Battery life and the essentials
Tucked inside the Vodafone Smart 4 Mini is a 1400mAh Li-ion battery that actually offers up a pretty reasonable performance.
Due mostly to the lack of high-end features and the lack of an HD screen, I found that 48 hours with the Vodafone Smart 4 Mini on a single charge was within reach given moderate usage.
I used the phone to make calls, browse on both 3G and Wi-Fi and take pictures without distressing the battery too much. Charging is handled via the microUSB slot on the bottom of the handset and a small, white, notification light appears at the top of the screen to tell you that the device is charging.
Unlike the similarly-budget Sony Xperia M or the high-end Galaxy S5, there's no option to enter a "power-saver" or "economy" mode. So, if you want to conserve juice, the best option is to power down the brightness and turn off the data roaming.
You can find Android's breakdown of your battery usage in the settings menu. However, because of the small, non-HD screen, it's unlikely you'll be using the Smart 4 Mini for battery draining tasks like watching video or playing graphically demanding games.
Because the Vodafone Smart 4 Mini has a removable back, you can always pick up a replacement battery and keep it with you as a last resort if you're planning to take this phone travelling or to a festival.
If you're worried about losing power though, I'd recommend picking up one of the multitude of third-party battery packs that can be found in most electronics stores.
I ran TechRadar's battery test on the Vodafone Smart 4 Mini with full brightness and all the push notifications enabled. Over the space of 90 minutes, the test drained a 100% battery to 63% which isn't particularly good.
Battery life is a big purchase decision for most people when it comes to picking up a phone, and the Smart 4 Mini holds its own in that department as long as you keep away from movies and intensive gaming.
We'll talk about the camera in the next section, but otherwise the Smart 4 Mini offers the kind of essentials you'd be looking for in a phone at this price.
Arriving with Google certification means that you can take advantage of the massive Google Play store. As well as high profile apps like Minecraft, Plants vs Zombies, Whatsapp or Skype, you also get access to Google Movies, Books, Magazines and Videos.
These allow you to rent (or buy) a huge amount of content from Google and download it directly to the handset. The strength of a smartphone is as much about apps as it is hardware, and thanks to the Play store you can fill the Smart 4 Mini with plenty of features that it doesn't come with out of the box. Just invest in a microSD card.
Making and receiving calls is fine and I didn't experience any dropped signal during my time with the phone.
Volume on the calls isn't as loud as it could have been but it didn't get in the way of my conversations. Also, because the phone is so light, I didn't experience any trouble when holding it up to my ear for long periods of time.
The only real area the Vodafone Smart 4 Mini falls down in terms of light usage is that I found the 4-inch screen to be too small. Perhaps I've become too used to the 5-inch screens of most premium handsets but the Smart 4 Mini feels cramped during web browsing and typing out emails and messages in portrait mode can be tricky.
That said, it does have all the essential features – good battery life, microSD card, Google Play – that I would look for on a budget handset. Finally though, it does come back to the £50 price tag, which really makes the Vodafone Smart 4 Mini a bargain.
A rear-facing 3.2MP camera is all that's on offer with the Vodafone Smart 4 Mini and because there's no flash, it doesn't hold up well in low-light environments. A night mode option is available but in reality it is a poor substitute to a flash.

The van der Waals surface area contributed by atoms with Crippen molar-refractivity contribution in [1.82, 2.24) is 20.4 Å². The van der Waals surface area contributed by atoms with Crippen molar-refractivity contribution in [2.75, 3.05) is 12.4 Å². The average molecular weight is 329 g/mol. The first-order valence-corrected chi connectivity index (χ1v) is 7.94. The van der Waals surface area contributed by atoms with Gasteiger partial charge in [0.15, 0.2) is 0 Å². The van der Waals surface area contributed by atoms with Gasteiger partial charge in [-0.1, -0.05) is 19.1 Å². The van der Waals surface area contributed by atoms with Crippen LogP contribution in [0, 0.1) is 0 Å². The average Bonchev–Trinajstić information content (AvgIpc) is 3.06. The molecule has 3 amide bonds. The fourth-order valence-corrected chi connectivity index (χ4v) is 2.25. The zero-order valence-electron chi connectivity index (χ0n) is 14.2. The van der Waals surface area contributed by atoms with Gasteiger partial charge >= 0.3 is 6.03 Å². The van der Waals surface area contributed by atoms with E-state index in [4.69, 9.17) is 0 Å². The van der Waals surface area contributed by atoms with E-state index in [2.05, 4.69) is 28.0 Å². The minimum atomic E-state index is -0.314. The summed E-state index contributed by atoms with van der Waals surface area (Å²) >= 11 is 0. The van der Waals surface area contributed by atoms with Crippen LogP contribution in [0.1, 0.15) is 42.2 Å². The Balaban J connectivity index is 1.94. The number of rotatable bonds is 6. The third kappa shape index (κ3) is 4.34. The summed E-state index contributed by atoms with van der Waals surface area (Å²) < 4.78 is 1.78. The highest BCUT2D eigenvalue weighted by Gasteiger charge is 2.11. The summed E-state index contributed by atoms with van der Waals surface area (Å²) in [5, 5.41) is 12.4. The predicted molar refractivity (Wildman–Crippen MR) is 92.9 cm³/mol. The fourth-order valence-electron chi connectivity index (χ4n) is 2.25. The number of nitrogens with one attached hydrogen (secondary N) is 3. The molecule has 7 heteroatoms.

You won't be taking any professional-grade photos with this handset and there aren't any clever HTC One M8-style ultrapixels or advanced features here.
Instead, it's a WYSIWYG budget snapper that will suffice for quick shots on the move that can then be posted to Twitter, Facebook or Instagram.
That's not to say there aren't a couple of features to play with. You can change both the ISO and the exposure level, as well as take a Panoramic shot. GPS tagging is also on offer so you can add location tags to your snaps.
There's also the option to shoot video on the Smart 4 Mini at QCIF, VGA, 480p and 720p HD resolutions. You can choose to mute the sound recording as well if you wish.
Take a look below for some examples of shots taken with the Vodafone Smart 4 Mini.
It's hard to invest emotion in the Vodafone Smart 4 Mini in the same way as you would the HTC One M8 or iPhone 5S.
This budget handset fills a completely different need and, truth be told, fills it quite well. There's no need to sign up to a lengthy contract and because of the extremely low up-front cost, it's unlikely you'll suffer any buyer's remorse after you've bought it.
This isn't a phone you treasure and use every day, but it is a suitable alternative during a trip abroad or for a child to use as their first phone. Everything revolves around the low price tag and I think it's great to see that smartphones have become so affordable.
The price tag on the Vodafone Smart 4 Mini makes it particularly attractive, as does the decent battery life and the fact that it has full Google certification.
The addition of a microSD card slot is also a very positive inclusion because if Vodafone hadn't offered the extra space then the 4GB on-board storage would be a huge hindrance to using this phone. And, apart from Vodafone's own apps, the lack of preinstalled bloatware is also refreshing.
The design, while basic, isn't hugely off-putting and the build quality isn't bad either. The phone is light and the 4-inch screen means you can use it easily with one hand.
Unfortunately, that same 4-inch screen also means that using the keyboard and certain apps is a bit frustrating if you're used to larger screens on more premium handsets.
I also disliked the camera and the lack of a flash, although given the price point, I'm happy to overlook the omission of a front-facing camera. Nokia has shown that a budget handset doesn't have to compromise on the camera and the Finnish firm's excellent Nokia Lumia 520 is a good reminder of this.
The Vodafone Smart 4 Mini is far from the best Android handset on the market. The £50 price tag should tell you all you need to know about this phone. It offers just enough in terms of performance and features to make it a worthwhile investment as a second handset or an emergency stopgap between models.
The real difficulty lies in the fact that, if you're on a budget, there's any number of similar handsets, like the Moto E, ZTE Blade Q Mini or Samsung Galaxy Fame to choose from. Then, if you're willing to spend a little more you can get the Motorola Moto G which is better in every single way.
Ultimately then, you won't be disappointed by the Vodafone Smart 4 Mini as long as you pick it up with the full understanding of what the £50 is buying you.
If you need a spare, practically disposable, handset for making occasional calls, browsing or giving to the kids so they can check Facebook then there's nothing about the Vodafone Smart 4 Mini that should put you off.